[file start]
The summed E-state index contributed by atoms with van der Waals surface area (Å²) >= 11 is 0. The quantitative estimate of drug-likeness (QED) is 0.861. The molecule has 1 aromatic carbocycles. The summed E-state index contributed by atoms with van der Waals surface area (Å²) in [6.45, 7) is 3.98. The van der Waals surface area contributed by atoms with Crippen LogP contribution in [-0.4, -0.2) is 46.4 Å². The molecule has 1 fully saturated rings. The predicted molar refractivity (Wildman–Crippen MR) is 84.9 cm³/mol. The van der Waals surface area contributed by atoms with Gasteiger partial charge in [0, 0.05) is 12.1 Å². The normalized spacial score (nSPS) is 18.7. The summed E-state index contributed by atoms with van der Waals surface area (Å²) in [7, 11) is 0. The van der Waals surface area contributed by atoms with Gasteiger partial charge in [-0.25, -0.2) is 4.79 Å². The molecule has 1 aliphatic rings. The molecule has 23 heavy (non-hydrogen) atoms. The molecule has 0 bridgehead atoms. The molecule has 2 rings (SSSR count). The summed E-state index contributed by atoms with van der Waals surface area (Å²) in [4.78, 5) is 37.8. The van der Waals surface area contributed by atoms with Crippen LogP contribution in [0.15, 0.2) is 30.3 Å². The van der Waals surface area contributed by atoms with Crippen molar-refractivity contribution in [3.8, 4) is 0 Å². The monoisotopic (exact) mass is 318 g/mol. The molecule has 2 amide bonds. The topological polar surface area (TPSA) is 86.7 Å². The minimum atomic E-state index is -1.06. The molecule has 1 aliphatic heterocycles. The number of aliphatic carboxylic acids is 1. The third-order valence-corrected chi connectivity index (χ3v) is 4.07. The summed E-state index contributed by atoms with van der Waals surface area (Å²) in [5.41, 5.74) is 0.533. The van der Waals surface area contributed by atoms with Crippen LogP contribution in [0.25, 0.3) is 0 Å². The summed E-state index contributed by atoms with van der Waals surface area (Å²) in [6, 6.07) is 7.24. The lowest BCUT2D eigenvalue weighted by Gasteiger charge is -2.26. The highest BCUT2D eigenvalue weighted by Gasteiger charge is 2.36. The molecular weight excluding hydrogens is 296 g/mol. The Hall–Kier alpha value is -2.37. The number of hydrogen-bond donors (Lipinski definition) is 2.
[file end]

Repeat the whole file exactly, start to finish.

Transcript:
The summed E-state index contributed by atoms with van der Waals surface area (Å²) >= 11 is 0. The quantitative estimate of drug-likeness (QED) is 0.861. The molecule has 1 aromatic carbocycles. The summed E-state index contributed by atoms with van der Waals surface area (Å²) in [6.45, 7) is 3.98. The van der Waals surface area contributed by atoms with Crippen LogP contribution in [-0.4, -0.2) is 46.4 Å². The molecule has 1 fully saturated rings. The predicted molar refractivity (Wildman–Crippen MR) is 84.9 cm³/mol. The van der Waals surface area contributed by atoms with Gasteiger partial charge in [0, 0.05) is 12.1 Å². The normalized spacial score (nSPS) is 18.7. The summed E-state index contributed by atoms with van der Waals surface area (Å²) in [7, 11) is 0. The van der Waals surface area contributed by atoms with Gasteiger partial charge in [-0.25, -0.2) is 4.79 Å². The molecule has 1 aliphatic rings. The molecule has 23 heavy (non-hydrogen) atoms. The molecule has 0 bridgehead atoms. The molecule has 2 rings (SSSR count). The summed E-state index contributed by atoms with van der Waals surface area (Å²) in [4.78, 5) is 37.8. The van der Waals surface area contributed by atoms with Crippen LogP contribution in [0.15, 0.2) is 30.3 Å². The van der Waals surface area contributed by atoms with Crippen molar-refractivity contribution in [3.8, 4) is 0 Å². The monoisotopic (exact) mass is 318 g/mol. The molecule has 2 amide bonds. The topological polar surface area (TPSA) is 86.7 Å². The minimum atomic E-state index is -1.06. The molecule has 1 aliphatic heterocycles. The number of aliphatic carboxylic acids is 1. The third-order valence-corrected chi connectivity index (χ3v) is 4.07. The summed E-state index contributed by atoms with van der Waals surface area (Å²) in [5.41, 5.74) is 0.533. The van der Waals surface area contributed by atoms with Crippen LogP contribution in [0.25, 0.3) is 0 Å². The summed E-state index contributed by atoms with van der Waals surface area (Å²) in [6, 6.07) is 7.24. The lowest BCUT2D eigenvalue weighted by Gasteiger charge is -2.26. The highest BCUT2D eigenvalue weighted by Gasteiger charge is 2.36. The molecular weight excluding hydrogens is 296 g/mol. The Hall–Kier alpha value is -2.37. The number of hydrogen-bond donors (Lipinski definition) is 2.